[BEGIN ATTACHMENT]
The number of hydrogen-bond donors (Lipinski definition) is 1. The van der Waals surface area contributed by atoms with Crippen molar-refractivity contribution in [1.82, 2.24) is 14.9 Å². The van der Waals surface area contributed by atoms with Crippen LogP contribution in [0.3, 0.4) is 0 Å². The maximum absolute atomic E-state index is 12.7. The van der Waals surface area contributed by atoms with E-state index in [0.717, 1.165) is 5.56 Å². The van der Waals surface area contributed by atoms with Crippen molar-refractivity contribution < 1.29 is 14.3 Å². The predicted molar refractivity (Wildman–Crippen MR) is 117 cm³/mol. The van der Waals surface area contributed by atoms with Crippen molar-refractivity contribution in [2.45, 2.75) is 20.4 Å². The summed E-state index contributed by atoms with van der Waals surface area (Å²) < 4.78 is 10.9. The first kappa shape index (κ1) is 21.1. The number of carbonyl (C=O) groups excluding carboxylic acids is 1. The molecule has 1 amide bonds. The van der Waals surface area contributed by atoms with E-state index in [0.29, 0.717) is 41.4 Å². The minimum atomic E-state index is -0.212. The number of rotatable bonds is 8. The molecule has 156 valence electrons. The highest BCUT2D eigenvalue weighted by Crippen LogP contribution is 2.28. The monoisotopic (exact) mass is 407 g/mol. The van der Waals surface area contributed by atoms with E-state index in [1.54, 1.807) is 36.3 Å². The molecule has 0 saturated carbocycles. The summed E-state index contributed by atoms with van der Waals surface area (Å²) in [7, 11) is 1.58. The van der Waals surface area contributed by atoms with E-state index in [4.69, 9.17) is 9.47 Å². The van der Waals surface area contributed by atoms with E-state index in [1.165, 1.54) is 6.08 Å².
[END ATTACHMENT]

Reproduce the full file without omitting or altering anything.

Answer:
The number of hydrogen-bond donors (Lipinski definition) is 1. The van der Waals surface area contributed by atoms with Crippen molar-refractivity contribution in [1.82, 2.24) is 14.9 Å². The van der Waals surface area contributed by atoms with Crippen LogP contribution in [0.3, 0.4) is 0 Å². The maximum absolute atomic E-state index is 12.7. The van der Waals surface area contributed by atoms with E-state index in [0.717, 1.165) is 5.56 Å². The van der Waals surface area contributed by atoms with Crippen molar-refractivity contribution < 1.29 is 14.3 Å². The predicted molar refractivity (Wildman–Crippen MR) is 117 cm³/mol. The van der Waals surface area contributed by atoms with Crippen molar-refractivity contribution in [2.45, 2.75) is 20.4 Å². The summed E-state index contributed by atoms with van der Waals surface area (Å²) < 4.78 is 10.9. The first kappa shape index (κ1) is 21.1. The number of carbonyl (C=O) groups excluding carboxylic acids is 1. The molecule has 1 amide bonds. The van der Waals surface area contributed by atoms with E-state index in [0.29, 0.717) is 41.4 Å². The minimum atomic E-state index is -0.212. The number of rotatable bonds is 8. The molecule has 156 valence electrons. The highest BCUT2D eigenvalue weighted by Crippen LogP contribution is 2.28. The monoisotopic (exact) mass is 407 g/mol. The van der Waals surface area contributed by atoms with E-state index in [1.54, 1.807) is 36.3 Å². The molecule has 0 saturated carbocycles. The summed E-state index contributed by atoms with van der Waals surface area (Å²) in [7, 11) is 1.58. The van der Waals surface area contributed by atoms with E-state index in [4.69, 9.17) is 9.47 Å². The van der Waals surface area contributed by atoms with E-state index in [1.165, 1.54) is 6.08 Å².